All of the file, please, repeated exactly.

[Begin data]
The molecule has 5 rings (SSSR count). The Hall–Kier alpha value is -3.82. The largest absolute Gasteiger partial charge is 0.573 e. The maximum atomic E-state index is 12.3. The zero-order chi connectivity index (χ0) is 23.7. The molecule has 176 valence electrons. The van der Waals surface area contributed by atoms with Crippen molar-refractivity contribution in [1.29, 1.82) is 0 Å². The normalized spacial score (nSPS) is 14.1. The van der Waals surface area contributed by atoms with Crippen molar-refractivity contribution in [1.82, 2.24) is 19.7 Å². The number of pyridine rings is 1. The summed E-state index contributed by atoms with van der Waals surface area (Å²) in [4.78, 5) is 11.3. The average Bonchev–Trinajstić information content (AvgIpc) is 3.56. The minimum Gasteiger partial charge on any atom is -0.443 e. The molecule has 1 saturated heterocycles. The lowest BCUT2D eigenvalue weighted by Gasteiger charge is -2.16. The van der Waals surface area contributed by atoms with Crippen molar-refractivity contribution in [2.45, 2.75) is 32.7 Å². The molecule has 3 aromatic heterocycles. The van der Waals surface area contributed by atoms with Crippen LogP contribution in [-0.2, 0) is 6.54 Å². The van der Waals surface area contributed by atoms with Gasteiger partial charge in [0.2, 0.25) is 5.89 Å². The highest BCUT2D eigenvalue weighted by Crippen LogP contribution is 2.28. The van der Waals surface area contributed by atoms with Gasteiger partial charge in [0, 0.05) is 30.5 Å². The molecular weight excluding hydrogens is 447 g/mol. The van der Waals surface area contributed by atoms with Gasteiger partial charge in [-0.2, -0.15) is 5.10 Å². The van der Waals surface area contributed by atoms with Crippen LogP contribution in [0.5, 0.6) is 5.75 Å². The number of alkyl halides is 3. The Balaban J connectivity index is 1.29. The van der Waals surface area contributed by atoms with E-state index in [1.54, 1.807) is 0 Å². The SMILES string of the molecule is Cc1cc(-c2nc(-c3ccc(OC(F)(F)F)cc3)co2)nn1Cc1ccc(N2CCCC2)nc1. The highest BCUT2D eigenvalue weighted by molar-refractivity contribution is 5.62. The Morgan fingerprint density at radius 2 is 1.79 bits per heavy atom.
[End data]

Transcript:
The molecule has 5 rings (SSSR count). The Hall–Kier alpha value is -3.82. The largest absolute Gasteiger partial charge is 0.573 e. The maximum atomic E-state index is 12.3. The zero-order chi connectivity index (χ0) is 23.7. The molecule has 176 valence electrons. The van der Waals surface area contributed by atoms with Crippen molar-refractivity contribution in [1.29, 1.82) is 0 Å². The normalized spacial score (nSPS) is 14.1. The van der Waals surface area contributed by atoms with Crippen molar-refractivity contribution in [1.82, 2.24) is 19.7 Å². The number of pyridine rings is 1. The summed E-state index contributed by atoms with van der Waals surface area (Å²) in [4.78, 5) is 11.3. The average Bonchev–Trinajstić information content (AvgIpc) is 3.56. The minimum Gasteiger partial charge on any atom is -0.443 e. The molecule has 1 saturated heterocycles. The lowest BCUT2D eigenvalue weighted by Gasteiger charge is -2.16. The van der Waals surface area contributed by atoms with Crippen molar-refractivity contribution in [2.45, 2.75) is 32.7 Å². The molecule has 3 aromatic heterocycles. The van der Waals surface area contributed by atoms with Crippen LogP contribution in [-0.2, 0) is 6.54 Å². The van der Waals surface area contributed by atoms with Gasteiger partial charge in [0.2, 0.25) is 5.89 Å². The highest BCUT2D eigenvalue weighted by Crippen LogP contribution is 2.28. The van der Waals surface area contributed by atoms with Gasteiger partial charge in [0, 0.05) is 30.5 Å². The molecular weight excluding hydrogens is 447 g/mol. The van der Waals surface area contributed by atoms with Gasteiger partial charge in [-0.2, -0.15) is 5.10 Å². The van der Waals surface area contributed by atoms with Crippen LogP contribution in [0.5, 0.6) is 5.75 Å². The number of alkyl halides is 3. The Balaban J connectivity index is 1.29. The van der Waals surface area contributed by atoms with E-state index in [1.54, 1.807) is 0 Å². The SMILES string of the molecule is Cc1cc(-c2nc(-c3ccc(OC(F)(F)F)cc3)co2)nn1Cc1ccc(N2CCCC2)nc1. The highest BCUT2D eigenvalue weighted by molar-refractivity contribution is 5.62. The Morgan fingerprint density at radius 2 is 1.79 bits per heavy atom.